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Your Verizon customer privacy is gone – unless you act now

By Russ and Tiña De Maris
If you’re like a lot of folks who get swamped with emails, you may have missed this one. Verizon Wireless, cellular service provider to 54% of our polled readers, recently sent a notice of a new “Verizon Custom Experience” program. We’d bet that even those who opened the email probably trashed it at this point. But hang on, your customer privacy is at risk – if you don’t take positive steps to protect it.

Give your privacy away for “rewards”

Here’s the glowing Verizon promise of what you get. The program, “helps us personalize our communications with you, give you more relevant product and service recommendations, and develop plans, services, and offers that are more appealing to you. For example, if we think you like music, we could present you with a Verizon offer that includes music content or provide you with a choice related to a concert in our Verizon Up reward program.”

Here’s what you give away to get it. Verizon says it uses “information about the websites you visit and the apps you use on your mobile device to help us determine your interest.” What else? How about, “Device location information we obtain from the Verizon network and from Verizon apps you have permitted to collect location for these purposes.” Anything else? The helpful, “Can you hear me now>” folks will also collect ”information about the phone numbers you call or that call you and the times you receive these calls.” In short, you simply give up your customer privacy so Verizon can point you to some great music, sports activities, etc.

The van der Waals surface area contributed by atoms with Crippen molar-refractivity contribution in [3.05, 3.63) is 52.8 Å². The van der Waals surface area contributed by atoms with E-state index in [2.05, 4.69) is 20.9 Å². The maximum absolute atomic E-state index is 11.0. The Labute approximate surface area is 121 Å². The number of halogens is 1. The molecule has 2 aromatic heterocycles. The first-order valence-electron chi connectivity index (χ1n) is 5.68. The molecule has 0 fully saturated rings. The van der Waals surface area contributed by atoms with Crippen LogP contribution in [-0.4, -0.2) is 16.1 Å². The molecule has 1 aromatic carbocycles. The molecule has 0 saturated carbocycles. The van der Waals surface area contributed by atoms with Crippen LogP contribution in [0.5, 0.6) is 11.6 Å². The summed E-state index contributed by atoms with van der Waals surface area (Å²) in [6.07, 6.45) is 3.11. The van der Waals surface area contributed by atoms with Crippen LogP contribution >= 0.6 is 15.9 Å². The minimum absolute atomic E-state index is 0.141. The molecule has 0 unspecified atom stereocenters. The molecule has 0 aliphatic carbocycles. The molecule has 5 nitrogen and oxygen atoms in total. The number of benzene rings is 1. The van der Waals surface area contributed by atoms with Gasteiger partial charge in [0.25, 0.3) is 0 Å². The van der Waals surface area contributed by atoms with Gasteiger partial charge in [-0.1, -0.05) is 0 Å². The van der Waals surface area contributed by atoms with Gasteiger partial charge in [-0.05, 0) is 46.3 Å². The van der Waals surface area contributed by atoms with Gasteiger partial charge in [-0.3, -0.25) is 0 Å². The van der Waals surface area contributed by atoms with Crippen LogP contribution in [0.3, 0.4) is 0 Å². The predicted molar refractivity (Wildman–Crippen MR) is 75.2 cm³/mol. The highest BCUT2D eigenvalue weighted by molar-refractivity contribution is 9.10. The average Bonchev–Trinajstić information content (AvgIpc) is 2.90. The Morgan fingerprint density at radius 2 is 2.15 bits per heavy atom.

Verizon is quick to point out they’re not selling your information to third parties. However, the in-house death-grip on your information can last a long time. Here’s their retention policy: “We keep information about the websites you visit for no more than 6 months.” They add, “We keep location and CPNI information we use for these programs for approximately one year. We regularly refresh the interest categories we develop as part of the Custom Experience programs (e.g., “coffee lover” or “sports enthusiast”) and keep them as long as you are participating in the programs or until you reset your line.”

You MUST act to keep your privacy

Don’t think for an instant this Verizon Custom Experience is a program you sign up for. If you never bothered to read the email on the subject, or fail to take action, you will be automatically signed up for the program 30 days from your “notification.” The only way to avoid the program, and keep your customer privacy, is to take positive action and “opt out”. How do you do that?

You’ll need to log into your Verizon customer account and make the changes. For those (like us) who don’t use the Verizon app, you’ll log into your account via the internet. They don’t make it easy to keep your customer privacy intact. We couldn’t find privacy settings, and finally entered it as a search term. We then got a hit for “Change Privacy Settings.” Click it, then scroll down the option window to “Privacy Preferences.”

Under this option, several settings are given. You might want to look at each of them to ensure your account is set up as you want. For this new program, click on “Customer Experience”. You’ll need to click “Don’t Use” for each device you have with Verizon that you want to opt out of. Then be sure to click on “Save Changes”. For those using the Verizon app, we’re hopeful it’ll be easier to find what you need to make the changes.

One more thing

Verizon had a somewhat similar program some time back. The friendly phone folks have made it easy for you. If you “opted out” of that program, don’t worry – they’ll automatically enroll you in this new program all over again. Look sharp, everyone!